[b]We are talking abot property taxes, which are raised and spent at the local level. Yes, mandates have an impact, but read your local papers about how people come out in mass when local officials propose cuts. The problem is not just politicians, it's the people who elect them.[/b]

Exactly WHO comes out in droves? Have you ever been to a city council meeting? The people who show up are not the people paying for the service, it's those with their sticky fingers out for government largess, and those employed directly or indirectly by the government and paid with this largess. The utter lack of a spine on the part of most politicians is exactly why we need a change and waiting for Augusta is akin to waiting for the Easter Bunny.Democrats owe their power in this state to being able to extract lots of money from a small group of people who have it and route it to a bigger group that does not but who vote.The one exception is property taxes. The old, the poor and the newly married all own homes and all are being raped along with those greedy middle class people who normally pay all the bills. This is the reason that this tax cap will pass overwhelmingly if the state doesn't cheat and keep it from the ballot.Have you not noticed that EVERY plan for reform does two things? It raises MORE money for the state and it does nothing to curb spending.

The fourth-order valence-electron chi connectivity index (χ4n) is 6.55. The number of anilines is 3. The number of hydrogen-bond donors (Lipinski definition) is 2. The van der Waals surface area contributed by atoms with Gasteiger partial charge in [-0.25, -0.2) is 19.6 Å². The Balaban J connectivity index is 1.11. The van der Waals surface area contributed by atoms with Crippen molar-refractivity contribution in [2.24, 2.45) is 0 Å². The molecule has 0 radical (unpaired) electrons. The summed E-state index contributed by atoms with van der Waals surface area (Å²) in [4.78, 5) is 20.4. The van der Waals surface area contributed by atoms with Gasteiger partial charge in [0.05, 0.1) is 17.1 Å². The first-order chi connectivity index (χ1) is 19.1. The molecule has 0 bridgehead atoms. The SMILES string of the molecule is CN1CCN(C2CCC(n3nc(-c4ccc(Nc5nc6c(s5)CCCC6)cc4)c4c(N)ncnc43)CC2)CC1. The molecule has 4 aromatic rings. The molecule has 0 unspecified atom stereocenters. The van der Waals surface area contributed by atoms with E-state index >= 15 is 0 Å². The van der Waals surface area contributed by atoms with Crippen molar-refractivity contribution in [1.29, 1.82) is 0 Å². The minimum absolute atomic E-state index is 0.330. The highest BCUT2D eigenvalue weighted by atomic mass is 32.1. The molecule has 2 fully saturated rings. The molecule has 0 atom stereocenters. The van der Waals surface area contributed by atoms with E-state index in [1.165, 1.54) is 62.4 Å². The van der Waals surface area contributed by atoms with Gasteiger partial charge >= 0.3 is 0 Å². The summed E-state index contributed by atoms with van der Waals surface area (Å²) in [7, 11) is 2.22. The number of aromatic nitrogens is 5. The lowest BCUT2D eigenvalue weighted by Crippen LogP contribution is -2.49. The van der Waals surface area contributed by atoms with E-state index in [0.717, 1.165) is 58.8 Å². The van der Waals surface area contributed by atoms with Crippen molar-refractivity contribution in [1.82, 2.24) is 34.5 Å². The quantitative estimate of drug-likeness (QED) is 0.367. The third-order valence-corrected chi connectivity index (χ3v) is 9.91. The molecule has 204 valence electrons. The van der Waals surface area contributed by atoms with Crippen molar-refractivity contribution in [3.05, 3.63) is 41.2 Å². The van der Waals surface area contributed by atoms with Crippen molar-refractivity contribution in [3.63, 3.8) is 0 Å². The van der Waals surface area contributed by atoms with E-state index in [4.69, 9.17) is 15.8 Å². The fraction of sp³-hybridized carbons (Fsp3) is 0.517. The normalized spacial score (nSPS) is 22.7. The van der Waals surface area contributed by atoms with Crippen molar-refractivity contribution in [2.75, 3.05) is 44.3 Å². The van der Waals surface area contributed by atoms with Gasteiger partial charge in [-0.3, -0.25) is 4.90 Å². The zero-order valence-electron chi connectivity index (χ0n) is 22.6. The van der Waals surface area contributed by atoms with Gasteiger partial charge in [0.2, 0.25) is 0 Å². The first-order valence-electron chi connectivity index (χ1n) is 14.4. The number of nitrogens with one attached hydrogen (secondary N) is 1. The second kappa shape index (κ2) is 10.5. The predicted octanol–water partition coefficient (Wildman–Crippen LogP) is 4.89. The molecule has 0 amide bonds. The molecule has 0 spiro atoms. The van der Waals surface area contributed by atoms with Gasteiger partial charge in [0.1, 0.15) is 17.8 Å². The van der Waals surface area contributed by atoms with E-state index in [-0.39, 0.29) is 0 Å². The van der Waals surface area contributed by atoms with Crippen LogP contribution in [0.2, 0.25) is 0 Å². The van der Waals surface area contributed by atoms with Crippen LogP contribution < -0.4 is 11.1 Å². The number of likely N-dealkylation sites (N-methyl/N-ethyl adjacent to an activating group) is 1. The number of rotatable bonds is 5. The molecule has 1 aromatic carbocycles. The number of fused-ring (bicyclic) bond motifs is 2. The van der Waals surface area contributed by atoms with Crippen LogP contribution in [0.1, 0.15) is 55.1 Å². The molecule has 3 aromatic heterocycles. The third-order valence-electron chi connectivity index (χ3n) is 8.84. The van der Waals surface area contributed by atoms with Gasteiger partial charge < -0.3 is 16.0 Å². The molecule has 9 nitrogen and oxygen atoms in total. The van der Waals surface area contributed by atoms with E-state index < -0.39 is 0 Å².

Anonymous
Re: Petitions seek vote on tax cap

quote:Originally posted by James:
[b]Maybe, just maybe, the pain should be located with the politicians and not the citizens for a change.[/b]

My point is that Prop 13 hurts people. Young families just starting their careers and families end up paying much higher property tax bills than people who have owned their homes for a long time -- many of whom are people later in their careers at the peak of their earning power and without the expense of raising young children. Prop 13 turns the idea of ability to pay on its head. Along with cutting spending, the best way to deal with the problem is an expanded circuitbreaker program that gives a tax rebate to those who truly can't afford their property taxes. Of course, this solution is unacceptable to many because some of those who complain the most can really afford to pay their taxes. That's why they like plans like Prop 13 because ability to pay has nothing to do with getting a tax break. The break simply goes to those that have owned their homes for the longest period of time.The focus on how the taxes are raised misses the point that the problem is how much money is spent. If we are going to raise less in taxes, people need to be willing to accept less government spending. I'm willing to do that, but I see little evidence that a majority of the people of Maine are interesting in seeing that happen. It's easy to blame the politicians, but it is your friends and neighbors who elect them, who approve increased budgets at town meetings and school budget meetings, who show up at council meetings to complain about cuts, and who pass the bond issues at the polls. It's time that the citizens take their part of the blame for the problem. The politicians appear to be doing what most of the citizens want.